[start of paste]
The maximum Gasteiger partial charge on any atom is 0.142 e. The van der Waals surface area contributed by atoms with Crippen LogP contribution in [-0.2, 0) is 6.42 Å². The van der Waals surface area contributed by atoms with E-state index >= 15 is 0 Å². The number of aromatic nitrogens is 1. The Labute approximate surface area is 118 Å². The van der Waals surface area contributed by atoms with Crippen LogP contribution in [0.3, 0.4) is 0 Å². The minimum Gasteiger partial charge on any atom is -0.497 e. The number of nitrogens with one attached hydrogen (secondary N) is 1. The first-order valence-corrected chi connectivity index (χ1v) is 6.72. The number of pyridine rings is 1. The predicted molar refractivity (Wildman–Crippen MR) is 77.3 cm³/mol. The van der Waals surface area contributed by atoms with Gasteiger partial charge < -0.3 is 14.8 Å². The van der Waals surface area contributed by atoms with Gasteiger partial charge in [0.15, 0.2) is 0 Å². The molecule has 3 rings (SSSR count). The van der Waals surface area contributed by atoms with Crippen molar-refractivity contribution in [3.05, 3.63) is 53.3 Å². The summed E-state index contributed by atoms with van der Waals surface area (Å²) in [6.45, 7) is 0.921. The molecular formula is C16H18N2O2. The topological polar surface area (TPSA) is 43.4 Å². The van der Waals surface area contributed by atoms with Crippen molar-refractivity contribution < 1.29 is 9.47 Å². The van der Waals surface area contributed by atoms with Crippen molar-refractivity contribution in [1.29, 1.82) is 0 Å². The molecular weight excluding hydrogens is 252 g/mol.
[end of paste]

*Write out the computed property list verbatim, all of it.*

The maximum Gasteiger partial charge on any atom is 0.142 e. The van der Waals surface area contributed by atoms with Crippen LogP contribution in [-0.2, 0) is 6.42 Å². The van der Waals surface area contributed by atoms with E-state index >= 15 is 0 Å². The number of aromatic nitrogens is 1. The Labute approximate surface area is 118 Å². The van der Waals surface area contributed by atoms with Crippen LogP contribution in [0.3, 0.4) is 0 Å². The minimum Gasteiger partial charge on any atom is -0.497 e. The number of nitrogens with one attached hydrogen (secondary N) is 1. The first-order valence-corrected chi connectivity index (χ1v) is 6.72. The number of pyridine rings is 1. The predicted molar refractivity (Wildman–Crippen MR) is 77.3 cm³/mol. The van der Waals surface area contributed by atoms with Gasteiger partial charge < -0.3 is 14.8 Å². The van der Waals surface area contributed by atoms with Gasteiger partial charge in [0.15, 0.2) is 0 Å². The molecule has 3 rings (SSSR count). The van der Waals surface area contributed by atoms with Crippen molar-refractivity contribution in [3.05, 3.63) is 53.3 Å². The summed E-state index contributed by atoms with van der Waals surface area (Å²) in [6.45, 7) is 0.921. The molecular formula is C16H18N2O2. The topological polar surface area (TPSA) is 43.4 Å². The van der Waals surface area contributed by atoms with Crippen molar-refractivity contribution < 1.29 is 9.47 Å². The van der Waals surface area contributed by atoms with Crippen molar-refractivity contribution in [1.29, 1.82) is 0 Å². The molecular weight excluding hydrogens is 252 g/mol.